Kim Jong-Un fires ‘unidentified projectile’ on Thanksgiving as nuclear talks between North Korea and the US remain deadlocked
- The Thanksgiving launch was revealed by South Korea’s joint chiefs this morning
- Japanese sources said two projectiles appeared to be banned ballistic missiles
- Last month Pyongyang tested what it called two ‘super-large’ rocket launchers
North Korea fired an ‘unidentified projectile’ today, apparently ramping up its weapons tests while talks with the United States remain deadlocked.
The Thanksgiving launch was revealed in a one-line announcement by South Korea’s Joint Chiefs of Staff which gave no further details.
Japanese media quoted sources from the defence ministry in Tokyo saying that two projectiles were launched from North Korea’s east coast.
The sources said that the projectiles appeared to be ballistic missiles – which Pyongyang is banned from firing under UN sanctions.
North Korea fired an ‘unidentified projectile’ today, apparently ramping up its weapons tests while talks with the United States remain deadlocked. The country’s leader Kim Jong-un is seen inspecting defence equipment earlier this week
The launch was the latest in a series of weapons tests by Pyongyang, which fired what it called two ‘super-large multiple rocket launcher’ systems last month.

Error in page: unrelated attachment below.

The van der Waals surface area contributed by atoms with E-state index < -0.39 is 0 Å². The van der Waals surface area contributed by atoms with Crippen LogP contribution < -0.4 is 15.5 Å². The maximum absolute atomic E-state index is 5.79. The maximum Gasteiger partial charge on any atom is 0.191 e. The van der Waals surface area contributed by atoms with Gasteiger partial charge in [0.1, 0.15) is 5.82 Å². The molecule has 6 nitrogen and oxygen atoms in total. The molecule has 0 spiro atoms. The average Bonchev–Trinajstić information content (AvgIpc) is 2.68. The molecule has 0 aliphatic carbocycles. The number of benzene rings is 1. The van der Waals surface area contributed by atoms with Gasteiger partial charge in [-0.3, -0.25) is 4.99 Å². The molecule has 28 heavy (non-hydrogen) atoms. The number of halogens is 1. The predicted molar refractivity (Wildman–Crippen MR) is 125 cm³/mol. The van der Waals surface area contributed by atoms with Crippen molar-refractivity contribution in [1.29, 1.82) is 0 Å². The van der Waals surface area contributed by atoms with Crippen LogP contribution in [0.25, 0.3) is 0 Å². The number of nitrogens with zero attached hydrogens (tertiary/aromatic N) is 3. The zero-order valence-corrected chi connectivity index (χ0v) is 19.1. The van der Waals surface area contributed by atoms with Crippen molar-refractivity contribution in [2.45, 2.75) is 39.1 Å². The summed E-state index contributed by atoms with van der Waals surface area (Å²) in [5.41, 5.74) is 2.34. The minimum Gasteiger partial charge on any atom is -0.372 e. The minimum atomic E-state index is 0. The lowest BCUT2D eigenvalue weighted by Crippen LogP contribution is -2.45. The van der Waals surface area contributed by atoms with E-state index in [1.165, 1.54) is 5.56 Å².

It was unclear if the launch, which came shortly after 3am in Washington, was deliberately timed to coincide with one of America’s biggest national holidays.
US President Donald Trump has played down the recent launches, claiming North Korea’s moratorium on nuclear tests as a foreign policy success.
But negotiations between Pyongyang and Washington have been gridlocked since a second summit between Trump and Kim Jong-un collapsed in February.
Earlier this month, Seoul and Washington said they would postpone planned joint military exercises to ease diplomacy with the North.
However, Pyongyang dismissed the announcement and has imposed an end-of-year deadline for the U.S. to come up with a fresh offer.
Some experts say North Korea may resume testing long-range missiles and nuclear devices if the United States fails to meet the deadline.
South Koreans watch a news report at a Seoul railway station after an earlier North Korean test launch last month
Trump hinted at the prospect of a fourth meeting with Kim earlier this month, only to be rebuffed by the North which said it had no interest in summits ‘that bring nothing to us’.
Hopes for a breakthrough after Trump and Kim shook hands in an impromptu meeting in the border zone on June 30 have proved short-lived.
On Monday, North Korea said Kim had visited a front-line islet and ordered artillery troops there to practice firing near the sea boundary.
The boundary has been the scene of several bloody naval clashes between the Koreas in past years.
South Korea immediately protested against the drills, saying they violated an agreement last year aimed at lowering military animosity.
Pyongyang is under multiple sets of international sanctions over its banned nuclear weapon and ballistic missile programmes.
It says the missiles are necessary to defend against new warplanes and weapons acquired by South Korea, including the advanced F-35 stealth fighter jet.